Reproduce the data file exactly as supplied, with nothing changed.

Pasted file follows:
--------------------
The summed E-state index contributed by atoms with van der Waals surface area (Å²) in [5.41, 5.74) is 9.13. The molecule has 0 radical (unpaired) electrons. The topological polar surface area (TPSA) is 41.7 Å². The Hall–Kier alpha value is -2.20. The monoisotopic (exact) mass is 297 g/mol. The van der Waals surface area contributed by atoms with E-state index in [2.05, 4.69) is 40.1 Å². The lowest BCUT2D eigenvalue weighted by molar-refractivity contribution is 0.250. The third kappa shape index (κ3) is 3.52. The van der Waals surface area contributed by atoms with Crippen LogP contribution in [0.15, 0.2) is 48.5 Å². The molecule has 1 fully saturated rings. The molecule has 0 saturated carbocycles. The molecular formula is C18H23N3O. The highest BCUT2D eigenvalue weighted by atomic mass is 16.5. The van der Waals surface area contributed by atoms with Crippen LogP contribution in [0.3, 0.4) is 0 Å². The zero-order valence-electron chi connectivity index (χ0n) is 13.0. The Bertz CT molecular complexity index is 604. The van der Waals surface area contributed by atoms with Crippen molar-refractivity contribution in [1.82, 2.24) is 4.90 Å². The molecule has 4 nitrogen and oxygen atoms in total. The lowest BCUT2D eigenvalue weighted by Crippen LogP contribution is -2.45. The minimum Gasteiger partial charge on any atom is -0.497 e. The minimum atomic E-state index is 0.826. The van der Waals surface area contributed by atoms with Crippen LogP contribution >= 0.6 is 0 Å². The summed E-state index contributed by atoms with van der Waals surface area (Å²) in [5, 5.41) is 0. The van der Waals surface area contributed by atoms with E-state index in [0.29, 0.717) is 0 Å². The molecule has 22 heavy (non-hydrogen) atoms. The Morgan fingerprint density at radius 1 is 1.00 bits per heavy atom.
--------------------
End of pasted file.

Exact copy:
The summed E-state index contributed by atoms with van der Waals surface area (Å²) in [5.41, 5.74) is 9.13. The molecule has 0 radical (unpaired) electrons. The topological polar surface area (TPSA) is 41.7 Å². The Hall–Kier alpha value is -2.20. The monoisotopic (exact) mass is 297 g/mol. The van der Waals surface area contributed by atoms with E-state index in [2.05, 4.69) is 40.1 Å². The lowest BCUT2D eigenvalue weighted by molar-refractivity contribution is 0.250. The third kappa shape index (κ3) is 3.52. The van der Waals surface area contributed by atoms with Crippen LogP contribution in [0.15, 0.2) is 48.5 Å². The molecule has 1 fully saturated rings. The molecule has 0 saturated carbocycles. The molecular formula is C18H23N3O. The highest BCUT2D eigenvalue weighted by atomic mass is 16.5. The van der Waals surface area contributed by atoms with Crippen LogP contribution in [0.3, 0.4) is 0 Å². The zero-order valence-electron chi connectivity index (χ0n) is 13.0. The Bertz CT molecular complexity index is 604. The van der Waals surface area contributed by atoms with Crippen molar-refractivity contribution in [1.82, 2.24) is 4.90 Å². The molecule has 4 nitrogen and oxygen atoms in total. The lowest BCUT2D eigenvalue weighted by Crippen LogP contribution is -2.45. The minimum Gasteiger partial charge on any atom is -0.497 e. The minimum atomic E-state index is 0.826. The van der Waals surface area contributed by atoms with Crippen LogP contribution >= 0.6 is 0 Å². The summed E-state index contributed by atoms with van der Waals surface area (Å²) in [5, 5.41) is 0. The van der Waals surface area contributed by atoms with E-state index in [0.29, 0.717) is 0 Å². The molecule has 22 heavy (non-hydrogen) atoms. The Morgan fingerprint density at radius 1 is 1.00 bits per heavy atom.